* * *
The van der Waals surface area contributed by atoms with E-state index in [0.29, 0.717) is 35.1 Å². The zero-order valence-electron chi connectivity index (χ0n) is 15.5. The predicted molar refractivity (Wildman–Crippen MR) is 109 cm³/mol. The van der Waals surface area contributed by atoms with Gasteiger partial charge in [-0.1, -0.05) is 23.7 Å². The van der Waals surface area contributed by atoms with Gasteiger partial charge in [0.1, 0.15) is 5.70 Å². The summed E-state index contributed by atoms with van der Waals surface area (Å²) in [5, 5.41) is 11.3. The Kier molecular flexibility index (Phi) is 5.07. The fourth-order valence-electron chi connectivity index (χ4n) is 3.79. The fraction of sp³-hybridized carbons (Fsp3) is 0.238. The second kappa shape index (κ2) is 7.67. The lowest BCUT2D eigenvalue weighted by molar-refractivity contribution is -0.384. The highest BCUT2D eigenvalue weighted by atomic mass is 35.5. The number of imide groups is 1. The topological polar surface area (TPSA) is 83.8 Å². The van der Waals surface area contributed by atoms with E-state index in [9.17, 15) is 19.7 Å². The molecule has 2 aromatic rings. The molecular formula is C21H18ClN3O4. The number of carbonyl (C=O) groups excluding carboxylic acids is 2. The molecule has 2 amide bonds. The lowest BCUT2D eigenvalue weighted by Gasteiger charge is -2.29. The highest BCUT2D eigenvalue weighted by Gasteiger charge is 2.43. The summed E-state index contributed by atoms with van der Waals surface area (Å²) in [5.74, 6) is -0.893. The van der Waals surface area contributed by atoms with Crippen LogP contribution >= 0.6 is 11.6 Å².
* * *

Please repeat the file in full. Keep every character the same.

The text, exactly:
The van der Waals surface area contributed by atoms with E-state index in [0.29, 0.717) is 35.1 Å². The zero-order valence-electron chi connectivity index (χ0n) is 15.5. The predicted molar refractivity (Wildman–Crippen MR) is 109 cm³/mol. The van der Waals surface area contributed by atoms with Gasteiger partial charge in [-0.1, -0.05) is 23.7 Å². The van der Waals surface area contributed by atoms with Gasteiger partial charge in [0.1, 0.15) is 5.70 Å². The summed E-state index contributed by atoms with van der Waals surface area (Å²) in [5, 5.41) is 11.3. The Kier molecular flexibility index (Phi) is 5.07. The fourth-order valence-electron chi connectivity index (χ4n) is 3.79. The fraction of sp³-hybridized carbons (Fsp3) is 0.238. The second kappa shape index (κ2) is 7.67. The lowest BCUT2D eigenvalue weighted by molar-refractivity contribution is -0.384. The highest BCUT2D eigenvalue weighted by atomic mass is 35.5. The number of imide groups is 1. The topological polar surface area (TPSA) is 83.8 Å². The van der Waals surface area contributed by atoms with E-state index in [9.17, 15) is 19.7 Å². The molecule has 2 aromatic rings. The molecular formula is C21H18ClN3O4. The number of carbonyl (C=O) groups excluding carboxylic acids is 2. The molecule has 2 amide bonds. The lowest BCUT2D eigenvalue weighted by Gasteiger charge is -2.29. The highest BCUT2D eigenvalue weighted by Gasteiger charge is 2.43. The summed E-state index contributed by atoms with van der Waals surface area (Å²) in [5.74, 6) is -0.893. The van der Waals surface area contributed by atoms with Crippen LogP contribution >= 0.6 is 11.6 Å².